Tony Nozero  © 2010 All Rights Reserved

Outdoor Conservatory

Muscled into the hatch of wingspan
and wing. Barbed wire not needed

for snagged birds of prey, carrion
of freedom snared and spaced,

like a painting by Seurat. Impressive,
the conditions—classic—of hell.

Abandon hope, all ye who enter here,
should have been the sign affixed

to the steeple of sky: the eagle
long dead, the vultures drool.

The suspended body is bloody, still,
dazed. Faraway, in an open field,

a family of deer bow their heads
to drink, and, eyes darting, graze.
 

***

 

Still Life with Nietzsche and Horse


Humbled by the death of civilization,
he settled for mere colors, shapes,

the faintest suggestion of design, having
exhausted after pounding, incessantly,

at the hard heart of his disemboweled mother
tongue. One fine morn he walked outside,

expecting to be justified by weather, to see
a coachman whipping his horse. Not into

submission—the horse was rooted in place.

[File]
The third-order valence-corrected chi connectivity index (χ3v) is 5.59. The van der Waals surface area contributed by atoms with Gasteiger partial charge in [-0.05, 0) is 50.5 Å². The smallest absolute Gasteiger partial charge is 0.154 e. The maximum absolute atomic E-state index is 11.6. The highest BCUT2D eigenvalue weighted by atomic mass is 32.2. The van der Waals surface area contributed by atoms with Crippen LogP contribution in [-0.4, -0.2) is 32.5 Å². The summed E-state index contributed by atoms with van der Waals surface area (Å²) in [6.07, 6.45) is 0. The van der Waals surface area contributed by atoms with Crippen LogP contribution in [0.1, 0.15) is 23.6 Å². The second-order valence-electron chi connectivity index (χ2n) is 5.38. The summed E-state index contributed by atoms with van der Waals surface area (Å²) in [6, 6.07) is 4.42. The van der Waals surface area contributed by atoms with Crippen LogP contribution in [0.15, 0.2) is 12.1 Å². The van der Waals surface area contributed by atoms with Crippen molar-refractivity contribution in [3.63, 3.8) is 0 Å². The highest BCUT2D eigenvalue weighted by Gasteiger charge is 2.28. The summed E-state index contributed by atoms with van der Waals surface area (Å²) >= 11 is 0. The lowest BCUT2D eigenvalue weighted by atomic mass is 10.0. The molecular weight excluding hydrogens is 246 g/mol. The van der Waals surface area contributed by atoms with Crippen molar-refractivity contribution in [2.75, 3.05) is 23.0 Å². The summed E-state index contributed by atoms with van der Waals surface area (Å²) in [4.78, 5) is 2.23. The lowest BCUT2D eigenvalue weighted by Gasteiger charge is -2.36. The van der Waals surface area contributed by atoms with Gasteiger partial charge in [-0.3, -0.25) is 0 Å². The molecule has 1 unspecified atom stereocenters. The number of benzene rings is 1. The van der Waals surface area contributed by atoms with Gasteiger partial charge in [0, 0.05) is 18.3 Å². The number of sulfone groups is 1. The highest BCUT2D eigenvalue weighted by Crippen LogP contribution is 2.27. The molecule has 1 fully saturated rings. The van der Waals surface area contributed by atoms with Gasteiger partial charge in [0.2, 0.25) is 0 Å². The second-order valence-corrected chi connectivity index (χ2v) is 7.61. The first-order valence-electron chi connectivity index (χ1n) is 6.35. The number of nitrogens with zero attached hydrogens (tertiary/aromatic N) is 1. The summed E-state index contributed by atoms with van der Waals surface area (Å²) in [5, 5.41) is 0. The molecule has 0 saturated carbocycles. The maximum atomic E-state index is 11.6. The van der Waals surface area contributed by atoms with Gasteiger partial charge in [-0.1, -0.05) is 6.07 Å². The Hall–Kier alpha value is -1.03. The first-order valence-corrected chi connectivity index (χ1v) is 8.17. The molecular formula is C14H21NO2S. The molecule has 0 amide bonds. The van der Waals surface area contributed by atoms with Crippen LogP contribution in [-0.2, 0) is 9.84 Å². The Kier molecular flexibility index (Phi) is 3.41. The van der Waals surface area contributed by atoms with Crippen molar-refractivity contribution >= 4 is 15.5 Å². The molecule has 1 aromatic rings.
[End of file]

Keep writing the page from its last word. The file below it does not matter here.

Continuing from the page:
He returned to his room to write: the death

of god is not a single act but a process, bound
to eternally recur, like the history of human

nature, cruel, which cannot change. He lost his
mind that day, upon perceiving how the world

began: the Lord who casts no shadow falling into
a folie á deux between the maker and the made.

 

 

Virginia Konchan
Copyright © 2010  

Virginia Konchan’s poetry has appeared or is forthcoming in Hayden's Ferry Review, Notre Dame Review, the Believer, the New Republic, Michigan Quarterly Review and elsewhere. She is a contributing reviewer for several publications including Rain Taxi.


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